Sooner or later, every home has a power outage. The electricity may have gone off during a snowstorm or thunderstorm, or the refrigerator may simply quit working. Whatever the cause, dealing with the food involved when the unit is off requires a knowledge of food safety.
Although dry ice can be used in the refrigerator, block ice is better. You can put it in the refrigerator's freezer unit along with your refrigerated perishables such as meat, poultry and dairy items.
Handling dry ice
Handle dry ice with caution and in a well-ventilated area. Don't touch it with bare hand; wear gloves or use tongs. Wrap dry ice in brown paper for longer storage. One large piece lasts longer than small ones. The temperature of dry ice is -216 degree Fahrenheit; therefore, it may cause freezer burn on items located near or touching it. Separate dry ice from the food using a piece of cardboard.
Some foods can be kept
Partial thawing and refreezing may reduce the quality of some foods. Raw meats and poultry from the freezer can usually be refrozen without too much quality loss. Prepared foods, vegetables and fruits can normally be refrozen, but there may be some quality loss. Fruit juices can be refrozen safely without much quality loss, but frozen fruit will become mushy.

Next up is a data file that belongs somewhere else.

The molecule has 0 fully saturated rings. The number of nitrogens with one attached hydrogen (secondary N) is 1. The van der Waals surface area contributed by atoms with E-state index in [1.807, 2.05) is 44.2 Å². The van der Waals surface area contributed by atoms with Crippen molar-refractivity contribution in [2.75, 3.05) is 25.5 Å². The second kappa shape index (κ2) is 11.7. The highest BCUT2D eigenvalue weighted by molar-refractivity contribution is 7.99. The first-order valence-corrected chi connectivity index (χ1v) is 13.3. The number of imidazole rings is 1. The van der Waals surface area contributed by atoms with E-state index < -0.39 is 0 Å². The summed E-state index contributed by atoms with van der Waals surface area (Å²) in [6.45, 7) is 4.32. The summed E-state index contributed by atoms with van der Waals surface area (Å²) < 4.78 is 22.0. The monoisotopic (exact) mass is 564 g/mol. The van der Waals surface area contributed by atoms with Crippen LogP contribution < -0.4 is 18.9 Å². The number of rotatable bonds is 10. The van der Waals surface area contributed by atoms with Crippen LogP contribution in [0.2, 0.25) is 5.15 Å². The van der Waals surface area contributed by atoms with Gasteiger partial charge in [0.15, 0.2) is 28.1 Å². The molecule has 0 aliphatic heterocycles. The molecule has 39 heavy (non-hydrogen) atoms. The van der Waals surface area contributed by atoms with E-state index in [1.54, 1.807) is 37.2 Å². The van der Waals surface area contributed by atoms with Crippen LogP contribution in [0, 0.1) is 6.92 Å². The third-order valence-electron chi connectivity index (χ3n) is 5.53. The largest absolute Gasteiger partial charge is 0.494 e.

In general, refrigerated items should be safe as long as power is out no more than four hours. Keep the door closed as much as possible. Discard any perishable foods (such as meat, poultry, fish, eggs and leftovers) that have been above 40 degrees Fahrenheit for two hours or more, and any food that has an unusual odor, color or texture, or feels warm to the touch.
Keep an appliance thermometer handy
Be prepared for all power outages. If you live in an area where loss of electricity from summer or winter storms is a problem, you can plan ahead to be prepared for the worst.
These are rule-of-thumb guides. For the actual handling of specific foods, follow the instructions in the following charts. Be sure to discard any fully cooked items in either the freezer or the refrigerator that have come into contact with raw meat juices. Remember, you can't rely on appearance or odor.
Never taste food to determine its safety! Some foods may look and smell fine, but if they've been at room temperature too long, bacteria that cause foodborne illness can begin to grow very rapidly. Some types will produce toxins that are not destroyed by cooking.